But as I noted in my post, “Our Culture Is the Serpent in the Garden of Eden,” I believe that this take on the story is wrong.  What then is the real lesson of the Garden of Eden?  

As told in Genesis, in the paradise that God created, man and woman were naked, but they were not embarrassed by their nakedness and they were one with all things.  The only thing forbidden to them was to eat the fruit of the Tree of Knowledge of Good and Evil.   They lived in a world where there was no “knowledge” of right or wrong, good or bad, no cravings, fear, or strife.  Interestingly, the paradise of Genesis is virtually identical with the Buddhist Nirvana.

But they ate from the Tree of Knowledge of Good and Evil. The point is not so much that God’s commandment was broken and that they thus sinned and were cast out, but that because it was broken in this specific way, they lost their innocence and the world would never be the same.  

The story does relate dramatically, metaphorically, that man would be separated from the Tree of Life, from the knowledge of his true self, his God-essence, having gained knowledge of good and evil.  But not that man for all eternity will be burdened with original sin and be born a sinner.  That is the spin that Christianity put on the story.  And as a result, millions of people in each generation have believed, because they were so taught, that they were born sinners.  Not a healthy self-concept.

The teaching of this universal truth … that our ego is not our true self but that the God/Buddha essence is … is found in the teachings of the Buddha, in Sufi literature such as, The Art of Being and Becoming, in the Kabbalah, and in the Bhagavad Gita.  Contrary to the fear of Nietzsche and many others that man will be left rudderless without their belief in the old God, contrary to the proof they see in our modern culture of the death of the old God and the resulting waywardness of people, God has always been alive and well inside each and every one of us.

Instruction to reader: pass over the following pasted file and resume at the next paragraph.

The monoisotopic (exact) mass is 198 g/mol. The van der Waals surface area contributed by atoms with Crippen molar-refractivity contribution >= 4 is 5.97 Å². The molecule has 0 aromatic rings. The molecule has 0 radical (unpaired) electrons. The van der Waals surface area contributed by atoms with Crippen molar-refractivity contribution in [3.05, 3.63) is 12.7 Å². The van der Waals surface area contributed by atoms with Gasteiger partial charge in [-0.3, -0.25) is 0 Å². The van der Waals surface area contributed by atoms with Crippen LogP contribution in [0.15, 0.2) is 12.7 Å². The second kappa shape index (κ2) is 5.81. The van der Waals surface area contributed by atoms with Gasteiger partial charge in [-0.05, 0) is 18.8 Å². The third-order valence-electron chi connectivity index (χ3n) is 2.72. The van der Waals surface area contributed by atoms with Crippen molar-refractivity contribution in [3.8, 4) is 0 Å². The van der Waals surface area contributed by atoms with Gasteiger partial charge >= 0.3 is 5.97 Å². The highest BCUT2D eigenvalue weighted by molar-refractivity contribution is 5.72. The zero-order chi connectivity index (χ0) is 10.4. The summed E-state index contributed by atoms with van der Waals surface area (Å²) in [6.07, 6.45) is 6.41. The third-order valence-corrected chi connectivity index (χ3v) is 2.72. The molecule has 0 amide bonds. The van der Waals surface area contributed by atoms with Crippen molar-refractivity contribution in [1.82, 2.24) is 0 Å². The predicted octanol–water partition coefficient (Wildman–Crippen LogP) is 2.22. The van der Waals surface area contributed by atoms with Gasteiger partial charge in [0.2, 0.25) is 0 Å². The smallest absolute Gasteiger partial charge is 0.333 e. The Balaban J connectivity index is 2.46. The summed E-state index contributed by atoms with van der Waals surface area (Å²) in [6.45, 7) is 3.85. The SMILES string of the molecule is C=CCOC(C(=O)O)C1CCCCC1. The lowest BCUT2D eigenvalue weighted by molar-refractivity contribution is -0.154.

But it is for us to rediscover it, to uncover it, and allow it to embrace us and transform us.  For example, according to Kabbalah, “every soul is pure in essence and the only salvation is to become enlightened (i.e. to remember the truth of who and what we really are). … Salvation is the process of clearing out whatever obstructs our manifestation of the concealed divine image. … Kabbalah leads to the conclusion that ultimately we must rely on ourselves - for we alone have the power to save ourselves.”  It is to our heart we must look for guidance, not our ego-mind.

If one were to ask why most of organized Christianity adopted the doctrine of original sin, and why in Judaism and Islam the teaching that the God-essence is in each of us is mostly confined to their mystical branches, the answer might be found in that statement of Kabbalah just quoted … “we must rely on ourselves, for we alone have the power to save ourselves.”  Organized religion could well have felt that that teaching would reduce its power and influence.   Or it could be that organized religion didn’t have faith that we, ordinary people, can save ourselves and thus felt we needed something external to believe in.

Having found Buddhism in my middle age and walked the path for more than 20 years now, I can attest that freeing ourselves from our ego-mind is not an easy matter.  It involves changing the habit-energies of a lifetime; changing everything we have come to believe about who we are.  But it is possible, with discipline and good teaching, to find the Buddha nature, the God essence, inside each of us.  First comes belief in the teaching, then meditation and practice, and ultimately self-realization.